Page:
Spring

The ‘Sugar’ Moon has shown her beautiful face in the night sky and thus, signalled to all life on the land that Spring is here. I have seen the signs and heard the sounds of the new season where much life will begin afresh. I have observed lazy porcupines roosting/roasting on the leafless branches of the elms, lapping up rays of sunshine. The cardinal (not the Vatican type) has cleared his throat and is practicing his mating songs. The moments of daylight are extending further now into territories recently vacated by the darkness of night, causing some of the insects to stir out of their slumber. The smell of spring is faint but Ayaaho it is there.

Winter is gone, but it did not hobble away under the pain of arthritic joints, nor was it feeble because of its old age. It kept its vigour and power throughout its life. Any season will receive our offerings of prayers and tobacco with a vigour which never diminishes. Not one day of a season is more important than are any of the other days which come and go throughout the life of the season. Each day will bring life and each day will bring death.

I don’t know for sure why, but this winter has been a long one for me and I will be happy when the temperature stays above zero at night. It’s a first, I usually take whatever winter throws at me with all the dignity I can muster and with patience and understanding. “Give’r all you want, I’ll not cry for mercy,” is what I say, even when the most terrible of winter storms has me homebound.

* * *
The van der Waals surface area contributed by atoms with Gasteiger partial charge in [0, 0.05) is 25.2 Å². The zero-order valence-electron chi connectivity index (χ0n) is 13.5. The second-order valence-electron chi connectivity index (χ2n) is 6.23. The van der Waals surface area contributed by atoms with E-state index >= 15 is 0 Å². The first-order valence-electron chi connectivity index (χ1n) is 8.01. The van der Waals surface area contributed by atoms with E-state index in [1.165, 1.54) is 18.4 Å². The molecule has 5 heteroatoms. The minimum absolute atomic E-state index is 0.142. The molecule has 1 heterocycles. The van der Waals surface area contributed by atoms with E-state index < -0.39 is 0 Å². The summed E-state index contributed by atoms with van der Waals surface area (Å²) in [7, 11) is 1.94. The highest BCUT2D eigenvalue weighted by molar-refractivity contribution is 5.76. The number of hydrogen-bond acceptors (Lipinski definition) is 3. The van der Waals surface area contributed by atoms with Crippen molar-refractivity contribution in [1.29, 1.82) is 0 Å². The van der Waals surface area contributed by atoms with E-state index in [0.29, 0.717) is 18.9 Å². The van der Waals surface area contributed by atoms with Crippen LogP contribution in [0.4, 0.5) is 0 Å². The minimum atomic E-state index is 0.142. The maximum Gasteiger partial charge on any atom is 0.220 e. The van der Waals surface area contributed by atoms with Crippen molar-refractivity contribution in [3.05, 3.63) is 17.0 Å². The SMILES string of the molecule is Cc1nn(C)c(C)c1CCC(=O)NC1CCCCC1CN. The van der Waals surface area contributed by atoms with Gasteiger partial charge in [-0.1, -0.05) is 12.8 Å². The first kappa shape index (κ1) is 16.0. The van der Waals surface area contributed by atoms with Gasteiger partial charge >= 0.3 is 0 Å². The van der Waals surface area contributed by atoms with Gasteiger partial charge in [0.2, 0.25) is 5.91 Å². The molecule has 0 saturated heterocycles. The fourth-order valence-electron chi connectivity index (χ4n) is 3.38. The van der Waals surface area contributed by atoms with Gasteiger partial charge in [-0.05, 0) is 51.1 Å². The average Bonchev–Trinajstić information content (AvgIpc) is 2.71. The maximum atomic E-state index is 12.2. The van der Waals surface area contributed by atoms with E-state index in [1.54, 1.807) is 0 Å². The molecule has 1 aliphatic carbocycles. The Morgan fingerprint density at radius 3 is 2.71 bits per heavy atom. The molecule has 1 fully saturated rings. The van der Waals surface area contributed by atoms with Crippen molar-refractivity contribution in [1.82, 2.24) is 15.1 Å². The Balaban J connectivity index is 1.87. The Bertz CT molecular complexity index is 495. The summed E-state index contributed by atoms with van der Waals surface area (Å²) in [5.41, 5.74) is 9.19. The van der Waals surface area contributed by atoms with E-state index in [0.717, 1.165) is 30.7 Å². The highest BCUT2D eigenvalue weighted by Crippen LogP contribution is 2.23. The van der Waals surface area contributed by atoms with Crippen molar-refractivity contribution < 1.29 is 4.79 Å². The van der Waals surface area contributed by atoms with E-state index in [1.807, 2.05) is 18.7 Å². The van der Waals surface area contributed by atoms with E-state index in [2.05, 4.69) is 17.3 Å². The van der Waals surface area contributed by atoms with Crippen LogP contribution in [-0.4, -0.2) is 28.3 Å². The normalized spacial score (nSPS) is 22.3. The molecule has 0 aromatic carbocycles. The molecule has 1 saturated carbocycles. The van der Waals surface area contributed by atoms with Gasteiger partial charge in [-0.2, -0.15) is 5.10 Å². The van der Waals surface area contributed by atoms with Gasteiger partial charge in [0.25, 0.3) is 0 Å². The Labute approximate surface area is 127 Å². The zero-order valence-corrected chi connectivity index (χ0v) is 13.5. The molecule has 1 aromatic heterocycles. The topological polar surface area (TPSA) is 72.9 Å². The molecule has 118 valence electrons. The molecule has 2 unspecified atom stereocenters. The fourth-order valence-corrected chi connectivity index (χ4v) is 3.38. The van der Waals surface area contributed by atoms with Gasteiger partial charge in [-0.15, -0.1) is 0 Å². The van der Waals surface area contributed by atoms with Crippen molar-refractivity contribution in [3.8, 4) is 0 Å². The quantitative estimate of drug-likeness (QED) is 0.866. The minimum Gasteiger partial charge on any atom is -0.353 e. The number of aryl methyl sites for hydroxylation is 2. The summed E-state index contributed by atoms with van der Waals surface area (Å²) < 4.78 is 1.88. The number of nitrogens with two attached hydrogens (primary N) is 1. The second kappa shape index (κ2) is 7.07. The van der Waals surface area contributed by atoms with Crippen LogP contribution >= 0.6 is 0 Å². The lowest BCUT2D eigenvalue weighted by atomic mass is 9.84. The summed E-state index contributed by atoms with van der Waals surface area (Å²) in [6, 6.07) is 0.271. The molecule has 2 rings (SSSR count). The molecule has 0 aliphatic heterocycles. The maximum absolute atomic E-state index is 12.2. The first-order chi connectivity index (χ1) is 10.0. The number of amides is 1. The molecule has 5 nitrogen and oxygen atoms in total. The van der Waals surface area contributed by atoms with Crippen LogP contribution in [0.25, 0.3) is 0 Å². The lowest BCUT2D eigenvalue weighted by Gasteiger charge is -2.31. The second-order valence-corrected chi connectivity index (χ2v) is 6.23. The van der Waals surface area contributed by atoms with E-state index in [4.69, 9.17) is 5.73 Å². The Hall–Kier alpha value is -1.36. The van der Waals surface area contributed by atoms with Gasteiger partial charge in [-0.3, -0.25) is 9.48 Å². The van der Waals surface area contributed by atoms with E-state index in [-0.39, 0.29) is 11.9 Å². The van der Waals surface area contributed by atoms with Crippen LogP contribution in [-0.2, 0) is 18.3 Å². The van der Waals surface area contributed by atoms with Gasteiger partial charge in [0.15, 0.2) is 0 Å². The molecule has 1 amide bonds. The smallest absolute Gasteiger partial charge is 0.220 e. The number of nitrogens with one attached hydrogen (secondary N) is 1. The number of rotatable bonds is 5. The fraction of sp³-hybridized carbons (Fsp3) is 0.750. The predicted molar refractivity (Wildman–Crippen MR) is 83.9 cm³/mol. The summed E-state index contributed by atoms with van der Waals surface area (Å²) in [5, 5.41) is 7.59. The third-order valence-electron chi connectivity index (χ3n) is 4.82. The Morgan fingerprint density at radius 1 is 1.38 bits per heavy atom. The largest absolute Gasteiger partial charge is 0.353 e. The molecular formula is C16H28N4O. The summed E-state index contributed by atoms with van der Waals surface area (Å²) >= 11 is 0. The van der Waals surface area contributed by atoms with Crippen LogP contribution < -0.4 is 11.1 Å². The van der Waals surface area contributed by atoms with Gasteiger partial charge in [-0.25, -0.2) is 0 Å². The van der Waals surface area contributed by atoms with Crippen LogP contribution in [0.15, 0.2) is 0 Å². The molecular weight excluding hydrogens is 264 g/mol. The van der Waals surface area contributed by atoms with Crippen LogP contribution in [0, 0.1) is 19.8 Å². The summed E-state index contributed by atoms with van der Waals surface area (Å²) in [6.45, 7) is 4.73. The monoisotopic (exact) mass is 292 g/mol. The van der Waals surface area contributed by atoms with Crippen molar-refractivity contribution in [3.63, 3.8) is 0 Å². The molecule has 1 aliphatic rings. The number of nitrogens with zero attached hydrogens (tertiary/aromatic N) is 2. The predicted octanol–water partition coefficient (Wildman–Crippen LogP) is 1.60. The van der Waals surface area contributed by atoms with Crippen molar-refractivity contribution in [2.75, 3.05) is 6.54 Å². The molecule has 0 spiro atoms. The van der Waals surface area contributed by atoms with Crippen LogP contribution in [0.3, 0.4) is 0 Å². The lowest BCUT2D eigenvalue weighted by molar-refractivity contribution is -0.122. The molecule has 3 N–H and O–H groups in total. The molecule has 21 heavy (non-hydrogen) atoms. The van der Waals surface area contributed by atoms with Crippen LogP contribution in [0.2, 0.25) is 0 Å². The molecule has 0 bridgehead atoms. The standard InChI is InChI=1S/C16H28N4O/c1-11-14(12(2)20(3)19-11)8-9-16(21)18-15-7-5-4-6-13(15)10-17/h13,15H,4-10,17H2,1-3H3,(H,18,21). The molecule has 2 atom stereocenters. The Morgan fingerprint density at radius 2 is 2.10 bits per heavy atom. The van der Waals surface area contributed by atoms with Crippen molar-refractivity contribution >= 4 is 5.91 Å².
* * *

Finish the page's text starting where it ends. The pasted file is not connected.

This year though, I longed for spring. A good possibility for me feeling the way I did is the fact that I will give up my weekly visits to Millhaven prison at the end of March. It was getting a bit too much – two and a half years. And me with chronic back pain. I’ll miss working with the inmates, but I won’t miss the long drives between Ottawa and Kingston on snowbound roads. It took me 3 hours and 45 minutes to make the trip once. On a good day I make it in 2 hours 15 minutes.

The boys at the prison would prefer I stay on but they want the best for me as I do for them. A month won’t pass that I’ll not see them.  I’ll still go at least two days a month to oversee the Harmony Circle I initiated at the prison. I’m looking forward to that but I feel I served my time and deserve to be set free.

Keep the Circle Strong,
Albert “South Wind” Dumont.

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One Response to Spring

  1. Bee says:

    Albert, you came to our school to tell stories this week. It was wonderful. Thank you so much for sharing with us! And your poem is beautiful. A wonderful way to start a new week after the break.

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